Fifth Sunday of Easter (A)
I am the Way, the Truth and the Life
The Word This Week
We continue to explore the meaning of baptism, of membership of the Church, of living a life which has been immersed in the life and death of Jesus Christ: in other words, we continue our Mystagogy - our training in the mystery of Baptism and the other Sacraments. We hear more about who Jesus is, with another I am statement: I am the Way, the Truth and the Life. We are baptised into his way, his truth and his life.
We hear about the earliest community struggling with the life they are called to by baptism, and Peter again reminds us that baptism builds us into a spiritual house with Jesus as our cornerstone. The mystery of the Church is clearly before us today: the Church is the community of those baptised in Christ, the pilgrim people walking with Christ (who has shown us the Father) to the place he has prepared for us. Todays reading can perhaps make us think a little about how we form part of this spiritual house, the Church, as we journey to the Father.
Notes for Readers
Nothing in this world is perfect for long - the same is, of course, true of the first community of disciples. Having started so well, we see the cracks appearing today: some members were converts from Judaism, some had been pagans before baptism. These two groups within the Church were disagreeing about the common distribution of food - a very practical problem, not a complex theological issue!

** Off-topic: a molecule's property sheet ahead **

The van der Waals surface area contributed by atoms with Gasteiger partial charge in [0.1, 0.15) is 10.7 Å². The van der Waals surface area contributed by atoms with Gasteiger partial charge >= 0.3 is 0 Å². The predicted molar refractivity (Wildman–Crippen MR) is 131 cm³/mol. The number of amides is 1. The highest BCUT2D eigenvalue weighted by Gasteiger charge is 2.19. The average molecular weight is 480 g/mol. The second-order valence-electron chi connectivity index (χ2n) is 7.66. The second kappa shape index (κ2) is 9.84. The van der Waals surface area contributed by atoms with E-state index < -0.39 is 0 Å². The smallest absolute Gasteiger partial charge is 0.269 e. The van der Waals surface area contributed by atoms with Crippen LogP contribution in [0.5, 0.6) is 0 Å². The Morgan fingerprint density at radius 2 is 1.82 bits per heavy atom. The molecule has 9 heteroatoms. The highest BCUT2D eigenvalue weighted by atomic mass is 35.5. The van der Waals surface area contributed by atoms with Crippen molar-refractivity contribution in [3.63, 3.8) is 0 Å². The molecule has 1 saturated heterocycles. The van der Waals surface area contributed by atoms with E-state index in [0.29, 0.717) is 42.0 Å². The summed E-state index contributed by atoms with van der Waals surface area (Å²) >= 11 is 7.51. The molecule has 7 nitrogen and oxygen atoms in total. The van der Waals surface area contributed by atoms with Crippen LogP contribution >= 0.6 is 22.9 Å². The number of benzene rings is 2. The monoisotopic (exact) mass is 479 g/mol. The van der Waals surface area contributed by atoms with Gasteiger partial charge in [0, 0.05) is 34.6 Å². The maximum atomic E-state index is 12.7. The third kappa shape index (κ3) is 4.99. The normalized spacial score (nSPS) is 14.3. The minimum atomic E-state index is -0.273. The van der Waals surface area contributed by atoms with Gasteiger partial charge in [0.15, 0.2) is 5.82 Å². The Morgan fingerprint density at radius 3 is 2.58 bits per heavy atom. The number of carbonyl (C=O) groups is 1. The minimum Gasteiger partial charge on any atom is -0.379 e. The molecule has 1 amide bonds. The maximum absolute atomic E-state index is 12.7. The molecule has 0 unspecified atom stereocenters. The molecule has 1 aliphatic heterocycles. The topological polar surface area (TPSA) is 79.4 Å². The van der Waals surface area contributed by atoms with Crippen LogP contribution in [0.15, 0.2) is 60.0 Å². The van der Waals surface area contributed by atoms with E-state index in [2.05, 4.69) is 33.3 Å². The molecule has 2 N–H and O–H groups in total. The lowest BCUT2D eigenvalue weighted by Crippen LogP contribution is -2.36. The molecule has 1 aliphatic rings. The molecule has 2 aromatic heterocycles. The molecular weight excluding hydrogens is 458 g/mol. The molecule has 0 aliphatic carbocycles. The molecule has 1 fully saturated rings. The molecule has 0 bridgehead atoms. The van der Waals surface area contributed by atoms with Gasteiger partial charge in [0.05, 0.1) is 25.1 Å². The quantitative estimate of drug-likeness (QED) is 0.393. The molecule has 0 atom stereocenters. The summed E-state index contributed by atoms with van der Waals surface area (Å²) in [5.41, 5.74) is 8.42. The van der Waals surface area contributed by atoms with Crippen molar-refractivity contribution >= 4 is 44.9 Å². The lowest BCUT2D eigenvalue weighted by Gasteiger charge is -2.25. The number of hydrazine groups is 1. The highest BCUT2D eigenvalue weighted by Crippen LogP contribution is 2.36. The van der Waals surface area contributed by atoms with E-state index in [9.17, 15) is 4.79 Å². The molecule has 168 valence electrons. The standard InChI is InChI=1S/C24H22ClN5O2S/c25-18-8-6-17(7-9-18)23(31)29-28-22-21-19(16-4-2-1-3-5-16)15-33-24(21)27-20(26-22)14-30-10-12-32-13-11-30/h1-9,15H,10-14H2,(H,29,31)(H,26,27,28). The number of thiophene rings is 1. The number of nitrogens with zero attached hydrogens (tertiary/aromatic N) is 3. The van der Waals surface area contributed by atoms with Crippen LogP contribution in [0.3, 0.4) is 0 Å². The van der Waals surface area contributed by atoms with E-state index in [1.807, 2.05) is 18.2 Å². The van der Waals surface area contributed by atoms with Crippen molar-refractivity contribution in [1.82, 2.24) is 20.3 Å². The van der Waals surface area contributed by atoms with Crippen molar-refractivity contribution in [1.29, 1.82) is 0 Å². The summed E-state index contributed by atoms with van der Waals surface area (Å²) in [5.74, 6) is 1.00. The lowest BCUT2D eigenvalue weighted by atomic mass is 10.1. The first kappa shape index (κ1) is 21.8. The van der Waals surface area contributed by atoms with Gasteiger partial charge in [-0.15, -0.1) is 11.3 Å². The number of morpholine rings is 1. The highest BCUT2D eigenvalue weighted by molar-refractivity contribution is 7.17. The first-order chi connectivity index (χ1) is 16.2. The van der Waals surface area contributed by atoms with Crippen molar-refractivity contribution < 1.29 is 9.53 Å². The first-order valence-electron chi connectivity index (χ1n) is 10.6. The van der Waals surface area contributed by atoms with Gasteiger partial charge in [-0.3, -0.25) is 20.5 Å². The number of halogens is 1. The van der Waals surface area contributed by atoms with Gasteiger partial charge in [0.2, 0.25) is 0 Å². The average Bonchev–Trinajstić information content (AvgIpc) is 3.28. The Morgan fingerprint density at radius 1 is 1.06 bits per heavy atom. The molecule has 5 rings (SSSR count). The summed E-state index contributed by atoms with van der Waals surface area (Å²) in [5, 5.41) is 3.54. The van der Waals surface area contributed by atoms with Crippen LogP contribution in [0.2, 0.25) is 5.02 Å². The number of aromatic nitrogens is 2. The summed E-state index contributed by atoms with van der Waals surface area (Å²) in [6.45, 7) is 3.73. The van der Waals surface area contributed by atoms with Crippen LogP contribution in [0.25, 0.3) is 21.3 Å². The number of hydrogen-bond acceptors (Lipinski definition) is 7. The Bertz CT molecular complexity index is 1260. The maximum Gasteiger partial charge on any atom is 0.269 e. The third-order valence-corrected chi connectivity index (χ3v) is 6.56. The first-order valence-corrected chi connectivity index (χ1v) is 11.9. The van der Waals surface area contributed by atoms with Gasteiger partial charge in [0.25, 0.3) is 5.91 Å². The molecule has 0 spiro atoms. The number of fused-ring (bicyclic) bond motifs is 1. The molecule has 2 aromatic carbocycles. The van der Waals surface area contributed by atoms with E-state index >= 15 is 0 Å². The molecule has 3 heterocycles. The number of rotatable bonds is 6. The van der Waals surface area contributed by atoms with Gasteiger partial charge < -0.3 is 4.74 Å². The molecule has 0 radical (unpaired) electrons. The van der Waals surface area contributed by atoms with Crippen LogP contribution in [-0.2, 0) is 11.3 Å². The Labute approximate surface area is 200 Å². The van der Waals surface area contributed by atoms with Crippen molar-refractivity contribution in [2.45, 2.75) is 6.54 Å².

The solution is, literally, inspired: the establishing of a new ministry to care for this particular question, and to leave the apostles free to pray and proclaim the Word.
In reading this passage there are few problems (apart from the list of names - dont worry too much about them: read them as they are written). The effectiveness of your proclamation of the reading depends greatly on your own understanding: perhaps the key element is the apostles concern for the word of God, which drives them to find a practical solution so quickly. (Perhaps also the emphasis on the ministry of the Word may help you come to a deeper understanding of your own ministry as a reader.)
Peter, in this section of his letter, develops an image: the image of Christ as the keystone, or cornerstone of the building which is the Church. This image has its origin in scripture (Psalm 117, which we sang at the Easter Vigil), and would have been familiar to those reading Peters letter. It is less familiar to us, so take care with the reading, announcing the image with care: The Lord is the living stone... - if you dont say stone clearly, people will lose the image. Throughout the reading, when the word you appears, remember that these words are addressed to the congregation this morning: Peter is explaining to us the meaning of our baptism into the Lord Jesus.